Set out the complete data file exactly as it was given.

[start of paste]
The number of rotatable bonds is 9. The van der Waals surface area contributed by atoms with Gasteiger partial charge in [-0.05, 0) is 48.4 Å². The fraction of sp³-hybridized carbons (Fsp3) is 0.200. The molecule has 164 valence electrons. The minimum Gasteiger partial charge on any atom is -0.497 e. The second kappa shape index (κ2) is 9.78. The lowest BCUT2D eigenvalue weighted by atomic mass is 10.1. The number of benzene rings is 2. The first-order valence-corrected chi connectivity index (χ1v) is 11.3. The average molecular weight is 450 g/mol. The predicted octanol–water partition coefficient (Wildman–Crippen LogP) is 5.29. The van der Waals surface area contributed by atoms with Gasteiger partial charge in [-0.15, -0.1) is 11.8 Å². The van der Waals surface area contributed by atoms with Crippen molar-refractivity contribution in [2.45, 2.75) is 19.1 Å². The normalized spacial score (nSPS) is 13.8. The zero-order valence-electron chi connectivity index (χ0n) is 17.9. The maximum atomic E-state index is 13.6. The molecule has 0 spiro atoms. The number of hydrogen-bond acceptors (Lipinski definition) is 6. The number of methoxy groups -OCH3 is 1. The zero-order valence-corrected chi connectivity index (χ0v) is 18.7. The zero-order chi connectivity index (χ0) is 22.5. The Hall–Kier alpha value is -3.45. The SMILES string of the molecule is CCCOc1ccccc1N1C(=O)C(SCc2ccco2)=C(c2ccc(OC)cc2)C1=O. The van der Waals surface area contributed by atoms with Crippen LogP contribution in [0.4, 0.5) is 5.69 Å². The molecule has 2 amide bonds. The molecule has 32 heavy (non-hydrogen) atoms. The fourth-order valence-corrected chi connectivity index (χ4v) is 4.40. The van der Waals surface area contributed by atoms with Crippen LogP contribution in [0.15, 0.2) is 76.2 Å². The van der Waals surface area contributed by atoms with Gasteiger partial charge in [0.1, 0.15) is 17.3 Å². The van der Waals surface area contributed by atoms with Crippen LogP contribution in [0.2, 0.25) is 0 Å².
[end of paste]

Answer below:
The number of rotatable bonds is 9. The van der Waals surface area contributed by atoms with Gasteiger partial charge in [-0.05, 0) is 48.4 Å². The fraction of sp³-hybridized carbons (Fsp3) is 0.200. The molecule has 164 valence electrons. The minimum Gasteiger partial charge on any atom is -0.497 e. The second kappa shape index (κ2) is 9.78. The lowest BCUT2D eigenvalue weighted by atomic mass is 10.1. The number of benzene rings is 2. The first-order valence-corrected chi connectivity index (χ1v) is 11.3. The average molecular weight is 450 g/mol. The predicted octanol–water partition coefficient (Wildman–Crippen LogP) is 5.29. The van der Waals surface area contributed by atoms with Gasteiger partial charge in [-0.15, -0.1) is 11.8 Å². The van der Waals surface area contributed by atoms with Crippen molar-refractivity contribution in [2.45, 2.75) is 19.1 Å². The normalized spacial score (nSPS) is 13.8. The zero-order valence-electron chi connectivity index (χ0n) is 17.9. The maximum atomic E-state index is 13.6. The molecule has 0 spiro atoms. The number of hydrogen-bond acceptors (Lipinski definition) is 6. The number of methoxy groups -OCH3 is 1. The zero-order valence-corrected chi connectivity index (χ0v) is 18.7. The zero-order chi connectivity index (χ0) is 22.5. The Hall–Kier alpha value is -3.45. The SMILES string of the molecule is CCCOc1ccccc1N1C(=O)C(SCc2ccco2)=C(c2ccc(OC)cc2)C1=O. The van der Waals surface area contributed by atoms with Crippen LogP contribution in [0.4, 0.5) is 5.69 Å². The molecule has 2 amide bonds. The molecule has 32 heavy (non-hydrogen) atoms. The fourth-order valence-corrected chi connectivity index (χ4v) is 4.40. The van der Waals surface area contributed by atoms with Crippen LogP contribution in [0.15, 0.2) is 76.2 Å². The van der Waals surface area contributed by atoms with Gasteiger partial charge in [0.1, 0.15) is 17.3 Å². The van der Waals surface area contributed by atoms with Crippen LogP contribution in [0.2, 0.25) is 0 Å².